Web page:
Famous for its spectacular blue color, the Blue Pond or Aoiike in the breath-taking town of Biei, Hokkaido, is a world wonder and a nature photographer’s dream location. Did you know that one of Apple’s screensavers for its products feature the Blue Pond? (Image below.) This man-made pond was formed when a dam was built in 1988 to reduce the risk of a mudflow from a potential volcanic eruption from Mount Tokachidake. It has a natural vibrant and crystal clear blue color that is caused by the minerals found in the water. The slim, bare trees that stick up from the pond add an enchanting and unique touch to this ever-blue water source. In the spring and summer, the water take on a green, mint-like color, and the color can change depending on the angle at which you look at it, and the time of day.


7. Indulge in Japanese-style hot pot.

Known as nabe or nabemono in Japanese, hot pot is perfect for sharing with friends and family on chilly winter nights. Broth flavors vary among restaurants, so they’re pre-seasoned for you. Some places allow you to season your own broth with various ingredients, such as soy sauce, chili paste, sesame oil, and more. The broth is served in a metal pot in the center of a table and continues to simmer throughout the meal while guests dip in meats and vegetables and take what they like. You can also create your own small soup bowl for a comforting and satisfying meal.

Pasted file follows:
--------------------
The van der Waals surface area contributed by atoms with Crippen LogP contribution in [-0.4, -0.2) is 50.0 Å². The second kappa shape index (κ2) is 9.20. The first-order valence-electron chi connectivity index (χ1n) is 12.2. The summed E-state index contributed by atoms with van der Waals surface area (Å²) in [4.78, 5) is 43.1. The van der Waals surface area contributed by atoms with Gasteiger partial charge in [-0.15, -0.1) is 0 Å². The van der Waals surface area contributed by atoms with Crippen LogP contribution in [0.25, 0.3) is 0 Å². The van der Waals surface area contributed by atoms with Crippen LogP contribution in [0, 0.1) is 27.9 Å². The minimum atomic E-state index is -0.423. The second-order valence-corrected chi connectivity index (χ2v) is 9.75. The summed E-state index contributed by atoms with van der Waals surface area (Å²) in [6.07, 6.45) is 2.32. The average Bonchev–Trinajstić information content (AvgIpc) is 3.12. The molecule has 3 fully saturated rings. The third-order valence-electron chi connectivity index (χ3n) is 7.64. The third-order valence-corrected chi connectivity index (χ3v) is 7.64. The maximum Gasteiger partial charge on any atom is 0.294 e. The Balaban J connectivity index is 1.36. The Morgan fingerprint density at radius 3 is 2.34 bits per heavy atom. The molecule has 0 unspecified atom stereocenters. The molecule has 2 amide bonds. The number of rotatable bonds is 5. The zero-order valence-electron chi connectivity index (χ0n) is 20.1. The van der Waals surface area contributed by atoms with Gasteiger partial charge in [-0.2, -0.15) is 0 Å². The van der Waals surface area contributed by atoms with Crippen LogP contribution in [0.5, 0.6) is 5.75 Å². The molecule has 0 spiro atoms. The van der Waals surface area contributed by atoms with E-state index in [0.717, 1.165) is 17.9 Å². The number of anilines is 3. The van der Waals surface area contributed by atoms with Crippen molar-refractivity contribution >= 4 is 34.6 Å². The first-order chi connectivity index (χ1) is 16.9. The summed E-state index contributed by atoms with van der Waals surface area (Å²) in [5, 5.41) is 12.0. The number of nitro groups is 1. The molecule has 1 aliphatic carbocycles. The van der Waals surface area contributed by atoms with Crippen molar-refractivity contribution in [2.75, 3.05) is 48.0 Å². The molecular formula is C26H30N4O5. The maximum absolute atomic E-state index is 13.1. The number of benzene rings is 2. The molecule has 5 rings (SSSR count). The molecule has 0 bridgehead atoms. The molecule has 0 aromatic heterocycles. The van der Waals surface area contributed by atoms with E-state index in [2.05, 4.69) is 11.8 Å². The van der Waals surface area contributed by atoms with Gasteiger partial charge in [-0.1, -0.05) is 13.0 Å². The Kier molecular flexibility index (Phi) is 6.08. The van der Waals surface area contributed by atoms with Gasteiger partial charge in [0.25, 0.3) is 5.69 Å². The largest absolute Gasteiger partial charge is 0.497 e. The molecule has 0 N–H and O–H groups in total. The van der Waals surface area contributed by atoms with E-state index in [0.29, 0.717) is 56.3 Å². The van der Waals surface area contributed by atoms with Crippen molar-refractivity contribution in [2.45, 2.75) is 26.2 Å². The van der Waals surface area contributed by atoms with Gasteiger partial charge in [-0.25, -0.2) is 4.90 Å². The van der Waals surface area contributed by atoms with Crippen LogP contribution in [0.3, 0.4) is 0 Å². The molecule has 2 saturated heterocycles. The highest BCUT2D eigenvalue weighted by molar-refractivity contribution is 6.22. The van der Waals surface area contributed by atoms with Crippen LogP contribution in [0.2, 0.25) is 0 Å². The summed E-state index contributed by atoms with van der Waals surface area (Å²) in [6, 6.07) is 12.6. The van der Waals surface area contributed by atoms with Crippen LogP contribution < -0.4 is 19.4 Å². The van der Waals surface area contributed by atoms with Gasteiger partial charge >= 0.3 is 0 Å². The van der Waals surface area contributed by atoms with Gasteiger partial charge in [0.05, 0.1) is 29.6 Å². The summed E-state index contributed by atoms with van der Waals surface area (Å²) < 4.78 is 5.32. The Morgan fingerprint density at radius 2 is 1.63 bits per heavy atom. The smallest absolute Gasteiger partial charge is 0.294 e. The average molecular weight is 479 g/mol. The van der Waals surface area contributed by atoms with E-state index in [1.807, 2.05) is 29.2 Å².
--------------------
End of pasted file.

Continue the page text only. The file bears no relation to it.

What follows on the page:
Sukiyaki is one of the most popular Japanese-style hot pots, and it has a sweet soy-sauce-based broth. The typical foods you might see in a sukiyaki hot pot are tofu, beef, mushrooms, onions, cabbage, and shirataki noodles. Another type of Japanese hot pot is ‘shabu shabu,’ which is the sound made when you stir the meat inside the broth. (The Japanese language includes many words that describe the sound or noise an action makes.) Shabu shabu is traditionally cooked in a clay pot. This Japanese hot pot has a variety of vegetables inside the broth, and you can cook your own meat inside the boiling water as well as pick up vegetables to eat with your meat.


8. Visit a Japanese whisky distillery.

At most distilleries that offer tours of their facilities, you can participate in tastings of the whiskies, which are guaranteed to make you feel cozy and warm inside. Some of the most well-known distilleries that provide guest tours include:

  • Yamazaki and Hakushu (Suntory)
  • Yoichi and Miyagikyo (Nikka)
  • Fuji-Gotemba
  • Mars Shinshu


If you’re visiting Japan during Christmas or the New Year holiday, these blog posts will help you experience the winter holidays the Japanese way: